A consulting firm in commercial aviation has requested advice from us as to whether it may participate as a bidder on a contract with the Maryland Aviation Administration (MAA) in view of its employment of a former MAA senior management employee.1 We advise after a careful review of the information provided by the requestor, the MAA, and the former employee, that the former employee's actions while employed by MAA constituted assistance in the drafting of specifications and have the effect of disqualifying the requestor from involvement in the procurement as required by the procurement ethics limitations of §15-508 of the Public Ethics Law (State Government Article, §15-508, Annotated Code of Maryland, the Ethics Law).
The requestor is a consultant firm in the field of commercial aviation and has experience in providing services related to airfield facilities, operations planning, terminal planning, and financial planning and program implementation. The Maryland Aviation Administration (MAA, the Administration) is a modal unit of the Maryland Department of Transportation responsible for operation of Baltimore/Washington International (BWI) Airport, the State's major air carrier facility, as well as the operation of Martin State Airport in Baltimore County.
The MAA in carrying out its operational responsibilities for BWI Airport had entered into a long term agreement with the major airlines using the airport in the 1970's. This agreement, known as the Basic Use and Lease Agreement (BULA) sets forth the process whereby MAA can develop and levy rates and fees on the airlines for the use of various facilities at the airport. The signatory airlines have the right to operate a transportation system including activities necessary for the transport of passengers, property, and mail by aircraft. The BULA is set to expire on February 28, 2003.
The former MAA employee now employed by the requestor was a state employee for eighteen years, the last twelve as the Director of Aviation Financial Planning & Analysis in the Office of Finance and Administration. His duties related to the financial aspects of the MAA operations. His position description notes the purpose of the position was to analyze the financial aspects of existing, planned and proposed MAA construction activities and commercial ventures; to develop financial recommendations for use in negotiations with companies desiring to do business at the State owned airports; to develop and propose rates and charges for all facilities leased by MAA; and to make policy recommendations addressing financial issues. He also reviewed draft RFPs to ensure financial terms and conditions are consistent with MAA policy. He left MAA on March 9, 2001 to work for the requestor.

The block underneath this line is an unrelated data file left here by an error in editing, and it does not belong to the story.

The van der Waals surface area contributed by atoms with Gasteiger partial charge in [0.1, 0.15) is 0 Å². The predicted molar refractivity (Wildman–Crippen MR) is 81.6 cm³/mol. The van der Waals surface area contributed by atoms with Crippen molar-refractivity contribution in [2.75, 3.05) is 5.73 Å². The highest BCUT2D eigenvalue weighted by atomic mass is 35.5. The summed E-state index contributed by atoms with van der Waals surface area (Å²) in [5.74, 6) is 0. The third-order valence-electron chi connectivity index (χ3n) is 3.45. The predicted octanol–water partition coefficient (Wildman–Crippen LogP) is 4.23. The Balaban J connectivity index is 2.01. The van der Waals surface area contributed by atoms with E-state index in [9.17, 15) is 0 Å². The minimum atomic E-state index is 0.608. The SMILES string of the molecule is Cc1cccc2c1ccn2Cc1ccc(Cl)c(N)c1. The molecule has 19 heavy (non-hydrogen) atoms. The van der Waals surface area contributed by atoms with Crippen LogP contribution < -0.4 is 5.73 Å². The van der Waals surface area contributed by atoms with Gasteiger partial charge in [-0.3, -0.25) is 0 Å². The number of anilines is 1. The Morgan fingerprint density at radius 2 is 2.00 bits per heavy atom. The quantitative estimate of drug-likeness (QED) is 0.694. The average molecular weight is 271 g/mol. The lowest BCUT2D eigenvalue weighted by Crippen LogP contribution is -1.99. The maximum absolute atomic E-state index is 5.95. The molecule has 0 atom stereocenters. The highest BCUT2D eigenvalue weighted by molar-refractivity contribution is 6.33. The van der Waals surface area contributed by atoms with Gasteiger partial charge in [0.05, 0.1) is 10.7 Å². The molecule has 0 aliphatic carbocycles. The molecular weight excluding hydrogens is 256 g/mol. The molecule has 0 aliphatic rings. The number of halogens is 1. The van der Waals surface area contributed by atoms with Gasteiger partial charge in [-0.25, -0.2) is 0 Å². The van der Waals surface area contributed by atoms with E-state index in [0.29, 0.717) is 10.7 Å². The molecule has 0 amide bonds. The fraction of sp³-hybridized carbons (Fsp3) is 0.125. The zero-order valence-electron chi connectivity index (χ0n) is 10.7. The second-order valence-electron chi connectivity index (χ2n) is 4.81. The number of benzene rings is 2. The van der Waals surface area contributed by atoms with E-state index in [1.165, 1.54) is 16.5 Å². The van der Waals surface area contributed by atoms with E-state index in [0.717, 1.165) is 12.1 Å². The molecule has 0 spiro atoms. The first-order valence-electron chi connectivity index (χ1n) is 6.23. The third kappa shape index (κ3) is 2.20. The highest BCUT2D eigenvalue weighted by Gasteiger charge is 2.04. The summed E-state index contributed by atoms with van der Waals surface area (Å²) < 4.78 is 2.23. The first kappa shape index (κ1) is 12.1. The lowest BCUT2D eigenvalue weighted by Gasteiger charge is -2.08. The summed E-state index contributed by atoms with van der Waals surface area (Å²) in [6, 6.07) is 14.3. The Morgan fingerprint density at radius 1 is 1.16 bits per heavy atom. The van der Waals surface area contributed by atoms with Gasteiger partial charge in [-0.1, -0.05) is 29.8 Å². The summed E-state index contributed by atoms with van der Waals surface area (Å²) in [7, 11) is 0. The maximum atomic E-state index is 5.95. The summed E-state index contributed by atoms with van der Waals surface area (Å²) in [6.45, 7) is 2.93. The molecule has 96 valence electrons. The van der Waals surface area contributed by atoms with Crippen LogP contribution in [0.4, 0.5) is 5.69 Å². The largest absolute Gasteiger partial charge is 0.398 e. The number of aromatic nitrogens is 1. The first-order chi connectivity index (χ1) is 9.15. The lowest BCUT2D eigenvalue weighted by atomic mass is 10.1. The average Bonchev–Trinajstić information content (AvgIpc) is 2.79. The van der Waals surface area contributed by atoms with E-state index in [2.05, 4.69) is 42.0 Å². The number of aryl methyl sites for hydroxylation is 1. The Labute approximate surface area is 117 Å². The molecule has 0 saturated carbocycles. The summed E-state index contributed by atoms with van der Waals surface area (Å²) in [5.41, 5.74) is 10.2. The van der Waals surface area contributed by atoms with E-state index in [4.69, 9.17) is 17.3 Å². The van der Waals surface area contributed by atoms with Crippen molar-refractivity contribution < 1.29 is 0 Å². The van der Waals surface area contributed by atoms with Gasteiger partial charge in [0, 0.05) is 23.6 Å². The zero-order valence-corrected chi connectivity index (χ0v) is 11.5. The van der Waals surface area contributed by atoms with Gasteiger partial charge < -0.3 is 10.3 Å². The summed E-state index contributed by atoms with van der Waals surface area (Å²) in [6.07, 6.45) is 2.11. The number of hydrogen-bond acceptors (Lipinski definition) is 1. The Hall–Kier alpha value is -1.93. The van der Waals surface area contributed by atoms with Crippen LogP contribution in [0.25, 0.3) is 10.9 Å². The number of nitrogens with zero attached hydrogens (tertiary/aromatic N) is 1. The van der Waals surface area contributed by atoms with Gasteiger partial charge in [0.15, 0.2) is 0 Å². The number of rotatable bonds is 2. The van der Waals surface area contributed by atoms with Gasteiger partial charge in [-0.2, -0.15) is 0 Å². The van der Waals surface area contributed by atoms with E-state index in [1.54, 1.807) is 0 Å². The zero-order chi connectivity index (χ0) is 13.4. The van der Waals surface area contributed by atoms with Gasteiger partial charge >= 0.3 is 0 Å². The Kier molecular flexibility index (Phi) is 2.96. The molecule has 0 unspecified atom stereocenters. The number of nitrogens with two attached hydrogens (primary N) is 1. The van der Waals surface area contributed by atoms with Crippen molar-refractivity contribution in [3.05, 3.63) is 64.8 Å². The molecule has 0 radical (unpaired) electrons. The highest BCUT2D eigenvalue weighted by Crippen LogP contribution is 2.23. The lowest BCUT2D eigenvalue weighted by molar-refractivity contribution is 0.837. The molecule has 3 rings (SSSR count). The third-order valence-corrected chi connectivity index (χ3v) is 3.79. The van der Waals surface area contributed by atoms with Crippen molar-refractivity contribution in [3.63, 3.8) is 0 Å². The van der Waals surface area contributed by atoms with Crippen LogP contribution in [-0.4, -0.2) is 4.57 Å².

In 1999, in anticipation of the expiration of the BULA agreement in early 2003, the MAA Director of Commercial Management initiated a process to obtain consultant services to assist and advise MAA in the negotiation and development of a new BULA with the airlines. According to information provided by MAA, a draft request for proposals (RFP) was prepared by staff of the Commercial Management Office. This first draft of the RFP was circulated to various offices in September, 1999 for comment. The circulation included the offices of the MAA Deputy Administrator, MAA Counsel, Fair Practices, and Finance and Administration in addition to the Office of Commercial Management.
The former employee as the Director of Aviation Financial Planning and Analysis reviewed the first draft of the RFP and returned the draft with four comments. The MAA provided materials which indicate a series of meetings in October and November 1999 where the former employee was listed as attending and the topic of the meeting was the "BULA RFP Consultant." A second draft RFP was circulated in November 1999, and the former employee again made some comments and returned the draft on November 10, 1999. After that time, it appears that Commercial Management staff did not circulate the RFP any further but revised it and sent it to the Procurement Section to be put into the final format. The RFP was issued in its final form on June 5, 2001. The RFP included two attachments (Attachments A&E) which the Director of Commercial Management believes he asked the former employee to supply. Attachment A was a "Summary of the BULA at BWI Airport" and Attachment E was the "MAA's Policy in Setting Charges." According to the former employee, these documents had been prepared for some other purpose and were simply forwarded to the Director of Commercial Management at his request.